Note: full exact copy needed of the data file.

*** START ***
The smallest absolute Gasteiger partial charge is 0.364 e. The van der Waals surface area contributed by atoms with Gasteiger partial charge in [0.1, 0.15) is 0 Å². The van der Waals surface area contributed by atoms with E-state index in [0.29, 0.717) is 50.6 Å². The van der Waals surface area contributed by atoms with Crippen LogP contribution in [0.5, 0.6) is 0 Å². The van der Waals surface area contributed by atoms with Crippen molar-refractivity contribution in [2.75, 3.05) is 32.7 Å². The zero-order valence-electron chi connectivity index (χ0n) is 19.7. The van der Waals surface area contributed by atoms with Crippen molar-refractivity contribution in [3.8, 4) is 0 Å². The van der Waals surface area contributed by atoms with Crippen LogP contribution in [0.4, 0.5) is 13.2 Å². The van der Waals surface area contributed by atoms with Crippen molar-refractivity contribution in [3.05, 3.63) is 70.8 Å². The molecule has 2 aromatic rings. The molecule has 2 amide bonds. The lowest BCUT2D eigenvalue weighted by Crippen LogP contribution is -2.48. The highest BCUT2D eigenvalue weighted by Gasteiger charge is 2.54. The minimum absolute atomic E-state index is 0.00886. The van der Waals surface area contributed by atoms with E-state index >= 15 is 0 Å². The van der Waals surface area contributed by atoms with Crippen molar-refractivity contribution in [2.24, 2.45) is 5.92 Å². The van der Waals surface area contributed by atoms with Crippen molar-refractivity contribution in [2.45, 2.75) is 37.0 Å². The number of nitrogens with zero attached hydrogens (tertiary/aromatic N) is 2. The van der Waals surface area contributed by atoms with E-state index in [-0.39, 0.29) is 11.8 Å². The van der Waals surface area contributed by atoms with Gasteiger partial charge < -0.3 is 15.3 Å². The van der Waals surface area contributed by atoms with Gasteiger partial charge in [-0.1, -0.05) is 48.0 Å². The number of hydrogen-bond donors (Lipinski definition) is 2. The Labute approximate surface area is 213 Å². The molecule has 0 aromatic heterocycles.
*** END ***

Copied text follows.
The smallest absolute Gasteiger partial charge is 0.364 e. The van der Waals surface area contributed by atoms with Gasteiger partial charge in [0.1, 0.15) is 0 Å². The van der Waals surface area contributed by atoms with E-state index in [0.29, 0.717) is 50.6 Å². The van der Waals surface area contributed by atoms with Crippen LogP contribution in [0.5, 0.6) is 0 Å². The van der Waals surface area contributed by atoms with Crippen molar-refractivity contribution in [2.75, 3.05) is 32.7 Å². The zero-order valence-electron chi connectivity index (χ0n) is 19.7. The van der Waals surface area contributed by atoms with Crippen molar-refractivity contribution in [3.8, 4) is 0 Å². The van der Waals surface area contributed by atoms with Crippen LogP contribution in [0.4, 0.5) is 13.2 Å². The van der Waals surface area contributed by atoms with Crippen molar-refractivity contribution in [3.05, 3.63) is 70.8 Å². The molecule has 2 aromatic rings. The molecule has 2 amide bonds. The lowest BCUT2D eigenvalue weighted by Crippen LogP contribution is -2.48. The highest BCUT2D eigenvalue weighted by Gasteiger charge is 2.54. The minimum absolute atomic E-state index is 0.00886. The van der Waals surface area contributed by atoms with E-state index >= 15 is 0 Å². The van der Waals surface area contributed by atoms with Crippen molar-refractivity contribution in [2.24, 2.45) is 5.92 Å². The van der Waals surface area contributed by atoms with Crippen molar-refractivity contribution in [2.45, 2.75) is 37.0 Å². The number of nitrogens with zero attached hydrogens (tertiary/aromatic N) is 2. The van der Waals surface area contributed by atoms with E-state index in [-0.39, 0.29) is 11.8 Å². The van der Waals surface area contributed by atoms with Gasteiger partial charge < -0.3 is 15.3 Å². The van der Waals surface area contributed by atoms with Gasteiger partial charge in [-0.1, -0.05) is 48.0 Å². The number of hydrogen-bond donors (Lipinski definition) is 2. The Labute approximate surface area is 213 Å². The molecule has 0 aromatic heterocycles.